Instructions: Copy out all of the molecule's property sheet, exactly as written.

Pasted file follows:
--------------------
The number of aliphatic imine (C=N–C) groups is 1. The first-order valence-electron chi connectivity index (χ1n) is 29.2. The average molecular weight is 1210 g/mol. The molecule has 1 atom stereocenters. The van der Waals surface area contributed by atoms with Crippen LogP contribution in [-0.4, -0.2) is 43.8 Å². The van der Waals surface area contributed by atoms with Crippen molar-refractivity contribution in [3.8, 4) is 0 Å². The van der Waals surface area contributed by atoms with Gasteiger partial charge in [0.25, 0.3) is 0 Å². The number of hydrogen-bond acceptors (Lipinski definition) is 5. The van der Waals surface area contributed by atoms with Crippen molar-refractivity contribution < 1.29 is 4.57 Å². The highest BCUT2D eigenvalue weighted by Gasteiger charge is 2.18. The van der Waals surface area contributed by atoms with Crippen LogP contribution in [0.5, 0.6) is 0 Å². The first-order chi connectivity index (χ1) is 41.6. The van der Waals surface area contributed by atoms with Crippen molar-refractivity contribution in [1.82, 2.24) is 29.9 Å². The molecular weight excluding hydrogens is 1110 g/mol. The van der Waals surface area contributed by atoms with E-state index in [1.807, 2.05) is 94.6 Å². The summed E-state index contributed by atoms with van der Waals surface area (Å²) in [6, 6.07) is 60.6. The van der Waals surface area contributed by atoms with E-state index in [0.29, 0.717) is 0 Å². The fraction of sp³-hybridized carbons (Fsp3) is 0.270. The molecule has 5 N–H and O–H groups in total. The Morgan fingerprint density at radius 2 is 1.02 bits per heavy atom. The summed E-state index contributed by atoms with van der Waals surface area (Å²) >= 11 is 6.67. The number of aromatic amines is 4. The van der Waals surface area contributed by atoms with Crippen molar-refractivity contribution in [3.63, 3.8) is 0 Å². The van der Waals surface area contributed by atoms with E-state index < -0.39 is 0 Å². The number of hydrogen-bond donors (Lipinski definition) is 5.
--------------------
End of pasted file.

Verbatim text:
The number of aliphatic imine (C=N–C) groups is 1. The first-order valence-electron chi connectivity index (χ1n) is 29.2. The average molecular weight is 1210 g/mol. The molecule has 1 atom stereocenters. The van der Waals surface area contributed by atoms with Crippen LogP contribution in [-0.4, -0.2) is 43.8 Å². The van der Waals surface area contributed by atoms with Crippen molar-refractivity contribution in [3.8, 4) is 0 Å². The van der Waals surface area contributed by atoms with Gasteiger partial charge in [0.25, 0.3) is 0 Å². The number of hydrogen-bond acceptors (Lipinski definition) is 5. The van der Waals surface area contributed by atoms with Crippen molar-refractivity contribution < 1.29 is 4.57 Å². The highest BCUT2D eigenvalue weighted by Gasteiger charge is 2.18. The van der Waals surface area contributed by atoms with Crippen LogP contribution in [0.5, 0.6) is 0 Å². The first-order chi connectivity index (χ1) is 41.6. The van der Waals surface area contributed by atoms with Crippen molar-refractivity contribution in [1.82, 2.24) is 29.9 Å². The molecular weight excluding hydrogens is 1110 g/mol. The van der Waals surface area contributed by atoms with E-state index in [1.807, 2.05) is 94.6 Å². The summed E-state index contributed by atoms with van der Waals surface area (Å²) in [6, 6.07) is 60.6. The van der Waals surface area contributed by atoms with E-state index in [0.29, 0.717) is 0 Å². The fraction of sp³-hybridized carbons (Fsp3) is 0.270. The molecule has 5 N–H and O–H groups in total. The Morgan fingerprint density at radius 2 is 1.02 bits per heavy atom. The summed E-state index contributed by atoms with van der Waals surface area (Å²) >= 11 is 6.67. The number of aromatic amines is 4. The van der Waals surface area contributed by atoms with Crippen molar-refractivity contribution in [3.63, 3.8) is 0 Å². The van der Waals surface area contributed by atoms with E-state index < -0.39 is 0 Å². The number of hydrogen-bond donors (Lipinski definition) is 5.